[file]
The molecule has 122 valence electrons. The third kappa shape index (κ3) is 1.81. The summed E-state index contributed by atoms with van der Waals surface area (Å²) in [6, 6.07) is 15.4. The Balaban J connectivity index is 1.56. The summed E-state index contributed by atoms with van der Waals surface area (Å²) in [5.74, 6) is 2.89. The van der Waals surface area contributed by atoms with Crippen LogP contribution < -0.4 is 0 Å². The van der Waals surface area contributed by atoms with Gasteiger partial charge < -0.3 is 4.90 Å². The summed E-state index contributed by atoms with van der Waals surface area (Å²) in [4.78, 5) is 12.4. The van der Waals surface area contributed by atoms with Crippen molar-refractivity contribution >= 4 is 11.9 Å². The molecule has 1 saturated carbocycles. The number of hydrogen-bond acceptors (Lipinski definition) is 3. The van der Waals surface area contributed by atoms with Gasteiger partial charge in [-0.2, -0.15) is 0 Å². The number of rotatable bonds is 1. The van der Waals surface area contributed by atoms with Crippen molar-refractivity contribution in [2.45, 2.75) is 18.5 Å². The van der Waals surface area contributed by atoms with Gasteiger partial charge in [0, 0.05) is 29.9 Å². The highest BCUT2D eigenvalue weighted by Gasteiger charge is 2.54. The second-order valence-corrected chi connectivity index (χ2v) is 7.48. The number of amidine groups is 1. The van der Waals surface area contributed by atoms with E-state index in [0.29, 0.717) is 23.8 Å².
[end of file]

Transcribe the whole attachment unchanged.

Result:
The molecule has 122 valence electrons. The third kappa shape index (κ3) is 1.81. The summed E-state index contributed by atoms with van der Waals surface area (Å²) in [6, 6.07) is 15.4. The Balaban J connectivity index is 1.56. The summed E-state index contributed by atoms with van der Waals surface area (Å²) in [5.74, 6) is 2.89. The van der Waals surface area contributed by atoms with Crippen LogP contribution < -0.4 is 0 Å². The van der Waals surface area contributed by atoms with Gasteiger partial charge < -0.3 is 4.90 Å². The summed E-state index contributed by atoms with van der Waals surface area (Å²) in [4.78, 5) is 12.4. The van der Waals surface area contributed by atoms with Crippen molar-refractivity contribution >= 4 is 11.9 Å². The molecule has 1 saturated carbocycles. The number of hydrogen-bond acceptors (Lipinski definition) is 3. The van der Waals surface area contributed by atoms with Gasteiger partial charge in [-0.2, -0.15) is 0 Å². The number of rotatable bonds is 1. The van der Waals surface area contributed by atoms with Crippen molar-refractivity contribution in [2.45, 2.75) is 18.5 Å². The van der Waals surface area contributed by atoms with Gasteiger partial charge in [0, 0.05) is 29.9 Å². The highest BCUT2D eigenvalue weighted by Gasteiger charge is 2.54. The second-order valence-corrected chi connectivity index (χ2v) is 7.48. The number of amidine groups is 1. The van der Waals surface area contributed by atoms with E-state index in [0.29, 0.717) is 23.8 Å².